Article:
Now, how do we do that? How can we gauge the value of something? Paul offers here a few hints. First, all this discernment is to make sure we're kept “pure” on the day of Christ. And when Paul talks here about being pure, he means something that can outlast the test of sunlight, something that can be fully exposed without a problem. In other words, he means that there are no hidden motives lurking around. The opposite of this word would be hypocrisy, insincerity, inauthenticity, pretense. When Jesus comes back and shines his spotlight on our hearts, he wants to find that we've acted out of pure motives in what we've chosen, what we've approved, what we've endorsed. Why are we approving that, why are we applauding that, why are we taking that course? Is it out of fear? Is it out of a ploy for power? Is it out of anger and resentment? Or does this approval come from a sincere will for the good, a true desire to be conformed to Jesus? Trying to scrutinize our motives, and to see what will let us keep them pure, is one way to put value to the test. Now, that's harder than it may sound sometimes. We know that the psalmist reminds us, “Who can discern his errors? Declare me innocent from hidden faults!” (Psalm 19:12). We know that the sage tells us, “All the ways of a man are pure in his own eyes, but the LORD weighs the spirit” (Proverbs 16:2). “Who can say, 'I have made my heart pure, I am clean from my sin'?” (Proverbs 20:9). We have remarkable powers of self-justification. Careful examination of conscience is needed, in light of abundant love and growing depths of knowledge and insight. There's no other way to securely safeguard the purity of our hearts – the purity Jesus wants to see on his day.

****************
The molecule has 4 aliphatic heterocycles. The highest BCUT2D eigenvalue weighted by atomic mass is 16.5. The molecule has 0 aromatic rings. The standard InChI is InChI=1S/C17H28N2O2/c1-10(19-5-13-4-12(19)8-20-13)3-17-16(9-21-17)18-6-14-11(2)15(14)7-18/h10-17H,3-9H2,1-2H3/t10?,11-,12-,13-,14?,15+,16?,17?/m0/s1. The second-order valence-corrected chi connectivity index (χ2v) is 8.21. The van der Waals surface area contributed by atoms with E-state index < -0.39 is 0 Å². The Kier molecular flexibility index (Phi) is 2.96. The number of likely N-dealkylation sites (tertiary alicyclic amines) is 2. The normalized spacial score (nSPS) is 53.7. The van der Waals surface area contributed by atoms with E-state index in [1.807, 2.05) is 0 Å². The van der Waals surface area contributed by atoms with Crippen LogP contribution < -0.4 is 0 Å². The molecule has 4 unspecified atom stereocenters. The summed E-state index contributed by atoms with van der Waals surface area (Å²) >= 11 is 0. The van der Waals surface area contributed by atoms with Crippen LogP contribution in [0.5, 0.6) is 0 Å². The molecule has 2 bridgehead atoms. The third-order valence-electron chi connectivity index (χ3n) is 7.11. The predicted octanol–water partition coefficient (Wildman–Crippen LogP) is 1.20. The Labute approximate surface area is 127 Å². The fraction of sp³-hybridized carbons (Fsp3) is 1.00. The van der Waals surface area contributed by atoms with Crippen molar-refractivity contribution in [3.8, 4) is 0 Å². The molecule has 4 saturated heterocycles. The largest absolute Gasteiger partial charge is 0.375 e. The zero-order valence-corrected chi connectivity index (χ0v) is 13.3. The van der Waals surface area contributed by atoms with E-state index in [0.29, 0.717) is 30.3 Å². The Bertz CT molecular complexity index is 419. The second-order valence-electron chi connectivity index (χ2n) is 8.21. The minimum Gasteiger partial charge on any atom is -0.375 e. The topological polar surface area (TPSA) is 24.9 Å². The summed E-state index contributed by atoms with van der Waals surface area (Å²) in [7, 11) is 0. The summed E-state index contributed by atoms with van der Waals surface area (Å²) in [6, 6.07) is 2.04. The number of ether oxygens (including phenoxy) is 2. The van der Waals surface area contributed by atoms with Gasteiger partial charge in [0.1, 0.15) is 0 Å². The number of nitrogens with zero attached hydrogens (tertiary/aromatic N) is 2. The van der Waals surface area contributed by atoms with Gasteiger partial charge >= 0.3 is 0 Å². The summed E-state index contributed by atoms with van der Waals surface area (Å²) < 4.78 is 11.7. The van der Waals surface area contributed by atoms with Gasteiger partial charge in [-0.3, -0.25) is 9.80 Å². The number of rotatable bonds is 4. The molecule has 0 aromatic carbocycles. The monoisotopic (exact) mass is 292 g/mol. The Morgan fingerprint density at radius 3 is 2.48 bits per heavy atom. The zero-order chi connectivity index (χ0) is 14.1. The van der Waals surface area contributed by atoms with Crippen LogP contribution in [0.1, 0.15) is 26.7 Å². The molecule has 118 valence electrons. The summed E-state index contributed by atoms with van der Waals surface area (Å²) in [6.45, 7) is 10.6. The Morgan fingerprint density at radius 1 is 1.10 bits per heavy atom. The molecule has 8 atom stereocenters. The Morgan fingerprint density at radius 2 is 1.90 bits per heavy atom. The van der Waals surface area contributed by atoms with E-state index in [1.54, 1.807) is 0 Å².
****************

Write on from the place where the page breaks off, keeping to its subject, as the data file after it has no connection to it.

Second, this discernment is to make sure we're kept “blameless” on the day of Christ. Now, to be blameless is, of course, not to be stained or blemished in God's sight, to have kept our conduct above-board. But it has the added connotation here of behavior that doesn't cause other people to stumble, behavior that doesn't drive other people away from Jesus. This is why we can't afford to approve of sinful ways of living. Sin is not excellent. Sin is not healthy. And if we approve of sin in the world – if we applaud it, endorse it, shrug it off – then our failure to witness to a better way, our failure to keep the behavioral witness of the church intact, will keep letting the world trip all over itself, 'til it fall into the ditch that has no bottom. Just the same, we can't afford to approve of sinful ways of living for ourselves, ways that stand out of harmony with the hope we proclaim. For that's an even worse witness to the world, an even greater cause of stumbling. No, as we discern what to do, we need to ask ourselves whether this will be a path that steers us clear of blame, that keeps us from tripping people up, as we journey to the day of Christ. If we do this, endorse this, will that path get us there blamelessly? Be like the psalmist who vowed to “ponder the way that is blameless” (Psalm 101:2) – and take it.